A pregnant woman adopts the “all fours” position. Now she forms a hunchback while her gaze is directed to the floor. She then returns to the starting position. This sequence can be repeated ten times.
Depending on how fit the expectant mother feels, sport can be a good way to reduce back pain.
There are special support belts available for the lumbar spine. These can counteract the shift in the centre of gravity and a hollow back, thus helping to relieve back pain during pregnancy.
The lumbar orthosis Lumbamed® maternity provides relief and stability. The belt adapts to the shape of the tummy without restricting the unborn baby's freedom of movement.
Back pain following pregnancy
Many women continue to experience back pain after giving birth. Possible causes:
- After-effects of pregnancy: The ligaments loosen during pregnancy. Muscles and tendons, especially in the abdomen and pelvic floor region, have become severely overstretched. This is why low back pain can continue beyond birth.
- Lifting and carrying the baby: Carrying your baby feels unfamiliar at first. Adopting the same, one-sided carrying position can put a strain on the back.
- Psychological strain: Despite all the joy that comes with a new baby, a young mother also bears a new, great responsibility: Under certain circumstances, a lack of sleep can increase the level of mental stress. This, in turn, can also manifest itself in the form of back pain.
Women should always take back pain after giving birth seriously. Various options are available to alleviate the symptoms: These range from wearing a support or orthosis to taking medication and doing physiotherapy exercises. We have summarised all medi products for pregnancy on our overview page:
Back pain during pregnancy: Always seek out a medical check-up!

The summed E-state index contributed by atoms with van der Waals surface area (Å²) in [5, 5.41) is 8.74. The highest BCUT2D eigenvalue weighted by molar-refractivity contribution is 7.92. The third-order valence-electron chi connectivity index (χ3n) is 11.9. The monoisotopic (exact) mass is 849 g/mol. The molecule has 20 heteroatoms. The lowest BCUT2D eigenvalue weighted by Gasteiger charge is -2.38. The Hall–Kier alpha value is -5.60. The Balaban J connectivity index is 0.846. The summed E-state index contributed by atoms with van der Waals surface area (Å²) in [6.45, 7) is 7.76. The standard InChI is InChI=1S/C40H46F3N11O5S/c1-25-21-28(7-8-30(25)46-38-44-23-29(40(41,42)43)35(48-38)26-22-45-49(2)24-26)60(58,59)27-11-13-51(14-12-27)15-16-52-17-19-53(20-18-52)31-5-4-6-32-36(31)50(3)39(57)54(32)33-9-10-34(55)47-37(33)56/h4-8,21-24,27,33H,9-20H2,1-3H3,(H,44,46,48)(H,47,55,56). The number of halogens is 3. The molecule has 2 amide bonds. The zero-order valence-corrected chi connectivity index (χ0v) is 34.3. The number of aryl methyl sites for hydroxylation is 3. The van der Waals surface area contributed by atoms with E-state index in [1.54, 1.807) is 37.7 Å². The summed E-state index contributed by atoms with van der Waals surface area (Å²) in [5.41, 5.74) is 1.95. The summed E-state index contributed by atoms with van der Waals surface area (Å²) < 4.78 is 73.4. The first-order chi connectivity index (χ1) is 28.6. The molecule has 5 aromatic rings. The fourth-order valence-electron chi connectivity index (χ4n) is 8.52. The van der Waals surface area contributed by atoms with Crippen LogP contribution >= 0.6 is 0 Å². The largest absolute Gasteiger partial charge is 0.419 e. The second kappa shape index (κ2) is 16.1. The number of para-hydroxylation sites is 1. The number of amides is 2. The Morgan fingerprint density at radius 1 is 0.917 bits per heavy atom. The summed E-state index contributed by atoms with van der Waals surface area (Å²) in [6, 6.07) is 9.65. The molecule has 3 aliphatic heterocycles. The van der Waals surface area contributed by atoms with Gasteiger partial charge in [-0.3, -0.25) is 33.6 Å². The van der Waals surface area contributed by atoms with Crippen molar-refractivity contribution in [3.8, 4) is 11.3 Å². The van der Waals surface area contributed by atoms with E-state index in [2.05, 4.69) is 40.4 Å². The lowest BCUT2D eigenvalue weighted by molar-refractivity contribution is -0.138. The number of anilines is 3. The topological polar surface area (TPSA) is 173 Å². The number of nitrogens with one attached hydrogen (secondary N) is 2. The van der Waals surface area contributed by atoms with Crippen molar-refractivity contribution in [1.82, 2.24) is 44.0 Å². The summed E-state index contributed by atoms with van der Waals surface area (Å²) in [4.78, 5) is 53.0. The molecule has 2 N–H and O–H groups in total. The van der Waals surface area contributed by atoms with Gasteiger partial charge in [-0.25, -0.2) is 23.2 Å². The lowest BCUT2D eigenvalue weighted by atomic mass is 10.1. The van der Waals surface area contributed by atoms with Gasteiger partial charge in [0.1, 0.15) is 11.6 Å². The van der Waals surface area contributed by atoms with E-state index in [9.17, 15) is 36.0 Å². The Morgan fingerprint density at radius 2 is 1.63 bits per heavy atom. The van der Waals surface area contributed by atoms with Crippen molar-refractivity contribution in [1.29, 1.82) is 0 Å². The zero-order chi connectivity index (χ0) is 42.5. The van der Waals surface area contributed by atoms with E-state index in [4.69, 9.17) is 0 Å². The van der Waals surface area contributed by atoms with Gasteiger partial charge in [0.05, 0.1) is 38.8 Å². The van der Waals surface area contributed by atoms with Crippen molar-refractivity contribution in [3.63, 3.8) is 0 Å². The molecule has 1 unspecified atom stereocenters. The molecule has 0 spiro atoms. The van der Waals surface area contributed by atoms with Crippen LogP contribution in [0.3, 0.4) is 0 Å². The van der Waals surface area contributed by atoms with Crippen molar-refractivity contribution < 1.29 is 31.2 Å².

Pregnant women experiencing low back pain should consult their doctor, especially if the pain is sudden or persistent.8 During a consultation and examination, a doctor is then able to rule out that complications during pregnancy are the cause of the back pain.
The professional opinion counts
During pregnancy, a regular medical examination of the expectant mother and her child is particularly important. If the doctor makes a diagnosis during pregnancy, he or she will arrange for the necessary therapy. In the event of vein or back issues, the doctor can prescribe suitable medical aids from medi as needed. You can obtain these from trained specialist staff in specialist medical stores.
Fit and active during pregnancy
Lumbar support for stabilisation during pregnancy
How to support your back, abdomen and veins during pregnancy
1 Bundeszentrale für gesundheitliche Aufklärung: Rückenschmerzen. URL: www.familienplanung.de/schwangerschaft/beschwerden-und-krankheiten/beschwerden/rueckenschmerzen/ (07.09.2020).
3 Bundesärztekammer (BÄK): Nationale Versorgungsleitlinie – Nicht-spezifischer Kreuzschmerz. URL: www.awmf.org/uploads/tx_szleitlinien/nvl-007k_S3_Kreuzschmerz_2018-02.pdf (07.09.2020).
4 Bundesministerium für Gesundheit (BMG): Rücken- und Kreuzschmerzen. URL: gesund.bund.de/ruecken-und-kreuzschmerzen (07.09.2020).
5 Bundeszentrale für gesundheitliche Aufklärung: Rückenschmerzen. URL: www.familienplanung.de/schwangerschaft/beschwerden-und-krankheiten/beschwerden/rueckenschmerzen/ (07.09.2020).
6 Deutsche Ärztegesellschaft für Akupunktur e.V.: Geburtsvorbereitung. URL: www.daegfa.de/PatientenPortal/Akupunktur.Wo_hilft_Akupunktur.Geburtsvorbereitung.aspx. (07.09.2020).
7 Berufsverband der Frauenärzte e.V. (BVF): Kreuzschmerzen in der Schwangerschaft. URL: www.frauenaerzte-im-netz.de/erkrankungen/rueckenschmerzen/kreuzschmerzen-in-der-schwangerschaft/ (07.09.2020).
8 Bundeszentrale für gesundheitliche Aufklärung: Rückenschmerzen. URL: www.familienplanung.de/schwangerschaft/beschwerden-und-krankheiten/beschwerden/rueckenschmerzen/ (04.09.2020).